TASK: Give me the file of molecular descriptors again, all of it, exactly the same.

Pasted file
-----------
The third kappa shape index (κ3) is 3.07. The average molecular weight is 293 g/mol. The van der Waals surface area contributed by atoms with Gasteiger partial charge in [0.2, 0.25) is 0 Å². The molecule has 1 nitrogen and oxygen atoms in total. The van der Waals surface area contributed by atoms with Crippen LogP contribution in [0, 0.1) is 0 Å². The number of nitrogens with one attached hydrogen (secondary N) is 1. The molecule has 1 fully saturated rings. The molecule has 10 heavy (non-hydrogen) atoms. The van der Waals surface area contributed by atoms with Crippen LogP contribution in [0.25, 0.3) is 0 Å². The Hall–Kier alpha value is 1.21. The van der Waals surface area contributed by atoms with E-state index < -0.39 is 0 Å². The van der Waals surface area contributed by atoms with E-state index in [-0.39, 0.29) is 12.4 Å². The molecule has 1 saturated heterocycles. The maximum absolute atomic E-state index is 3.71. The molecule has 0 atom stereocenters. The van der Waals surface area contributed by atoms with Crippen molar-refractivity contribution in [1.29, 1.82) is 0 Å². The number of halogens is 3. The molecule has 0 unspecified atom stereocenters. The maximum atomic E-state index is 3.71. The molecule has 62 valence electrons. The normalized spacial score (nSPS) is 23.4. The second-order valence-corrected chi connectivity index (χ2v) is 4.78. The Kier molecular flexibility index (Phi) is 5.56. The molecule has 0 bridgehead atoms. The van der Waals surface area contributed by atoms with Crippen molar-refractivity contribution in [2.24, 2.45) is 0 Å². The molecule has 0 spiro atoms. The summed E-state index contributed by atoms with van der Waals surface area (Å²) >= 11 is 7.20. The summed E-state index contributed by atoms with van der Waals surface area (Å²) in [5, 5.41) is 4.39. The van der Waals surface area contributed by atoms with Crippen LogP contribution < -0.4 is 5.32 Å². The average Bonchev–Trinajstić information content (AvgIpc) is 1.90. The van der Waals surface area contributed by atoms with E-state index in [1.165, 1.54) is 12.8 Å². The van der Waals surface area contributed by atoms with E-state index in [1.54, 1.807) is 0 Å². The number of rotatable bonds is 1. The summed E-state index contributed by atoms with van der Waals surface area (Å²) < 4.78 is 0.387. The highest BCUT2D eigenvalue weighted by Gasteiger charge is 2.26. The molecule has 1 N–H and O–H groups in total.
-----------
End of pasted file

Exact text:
The third kappa shape index (κ3) is 3.07. The average molecular weight is 293 g/mol. The van der Waals surface area contributed by atoms with Gasteiger partial charge in [0.2, 0.25) is 0 Å². The molecule has 1 nitrogen and oxygen atoms in total. The van der Waals surface area contributed by atoms with Crippen LogP contribution in [0, 0.1) is 0 Å². The number of nitrogens with one attached hydrogen (secondary N) is 1. The molecule has 1 fully saturated rings. The molecule has 10 heavy (non-hydrogen) atoms. The van der Waals surface area contributed by atoms with Crippen LogP contribution in [0.25, 0.3) is 0 Å². The Hall–Kier alpha value is 1.21. The van der Waals surface area contributed by atoms with E-state index < -0.39 is 0 Å². The van der Waals surface area contributed by atoms with E-state index in [-0.39, 0.29) is 12.4 Å². The molecule has 1 saturated heterocycles. The maximum absolute atomic E-state index is 3.71. The molecule has 0 atom stereocenters. The van der Waals surface area contributed by atoms with Crippen molar-refractivity contribution in [1.29, 1.82) is 0 Å². The number of halogens is 3. The molecule has 0 unspecified atom stereocenters. The maximum atomic E-state index is 3.71. The molecule has 62 valence electrons. The normalized spacial score (nSPS) is 23.4. The second-order valence-corrected chi connectivity index (χ2v) is 4.78. The Kier molecular flexibility index (Phi) is 5.56. The molecule has 0 bridgehead atoms. The van der Waals surface area contributed by atoms with Crippen molar-refractivity contribution in [2.24, 2.45) is 0 Å². The molecule has 0 spiro atoms. The summed E-state index contributed by atoms with van der Waals surface area (Å²) >= 11 is 7.20. The summed E-state index contributed by atoms with van der Waals surface area (Å²) in [5, 5.41) is 4.39. The van der Waals surface area contributed by atoms with Crippen LogP contribution < -0.4 is 5.32 Å². The average Bonchev–Trinajstić information content (AvgIpc) is 1.90. The van der Waals surface area contributed by atoms with E-state index in [1.165, 1.54) is 12.8 Å². The van der Waals surface area contributed by atoms with E-state index in [1.54, 1.807) is 0 Å². The number of rotatable bonds is 1. The summed E-state index contributed by atoms with van der Waals surface area (Å²) < 4.78 is 0.387. The highest BCUT2D eigenvalue weighted by Gasteiger charge is 2.26. The molecule has 1 N–H and O–H groups in total.